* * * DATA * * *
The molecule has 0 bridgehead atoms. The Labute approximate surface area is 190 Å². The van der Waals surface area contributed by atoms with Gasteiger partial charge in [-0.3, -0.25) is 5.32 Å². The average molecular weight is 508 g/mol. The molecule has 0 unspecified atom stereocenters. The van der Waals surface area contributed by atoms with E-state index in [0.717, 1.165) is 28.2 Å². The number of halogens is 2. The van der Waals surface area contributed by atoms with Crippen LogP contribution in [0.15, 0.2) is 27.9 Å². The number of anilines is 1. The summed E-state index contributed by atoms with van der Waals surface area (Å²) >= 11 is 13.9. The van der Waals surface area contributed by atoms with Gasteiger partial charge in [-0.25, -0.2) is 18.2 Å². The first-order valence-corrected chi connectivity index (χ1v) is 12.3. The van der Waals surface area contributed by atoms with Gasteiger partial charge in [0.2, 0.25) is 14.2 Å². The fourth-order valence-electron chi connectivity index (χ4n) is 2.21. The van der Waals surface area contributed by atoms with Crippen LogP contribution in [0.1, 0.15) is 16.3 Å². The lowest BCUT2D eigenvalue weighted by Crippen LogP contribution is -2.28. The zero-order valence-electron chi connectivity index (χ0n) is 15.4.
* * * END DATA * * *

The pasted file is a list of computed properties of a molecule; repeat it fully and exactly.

The molecule has 0 bridgehead atoms. The Labute approximate surface area is 190 Å². The van der Waals surface area contributed by atoms with Gasteiger partial charge in [-0.3, -0.25) is 5.32 Å². The average molecular weight is 508 g/mol. The molecule has 0 unspecified atom stereocenters. The van der Waals surface area contributed by atoms with E-state index in [0.717, 1.165) is 28.2 Å². The number of halogens is 2. The van der Waals surface area contributed by atoms with Crippen LogP contribution in [0.15, 0.2) is 27.9 Å². The number of anilines is 1. The summed E-state index contributed by atoms with van der Waals surface area (Å²) >= 11 is 13.9. The van der Waals surface area contributed by atoms with Gasteiger partial charge in [-0.25, -0.2) is 18.2 Å². The first-order valence-corrected chi connectivity index (χ1v) is 12.3. The van der Waals surface area contributed by atoms with Gasteiger partial charge in [0.2, 0.25) is 14.2 Å². The fourth-order valence-electron chi connectivity index (χ4n) is 2.21. The van der Waals surface area contributed by atoms with Crippen LogP contribution in [0.1, 0.15) is 16.3 Å². The lowest BCUT2D eigenvalue weighted by Crippen LogP contribution is -2.28. The zero-order valence-electron chi connectivity index (χ0n) is 15.4.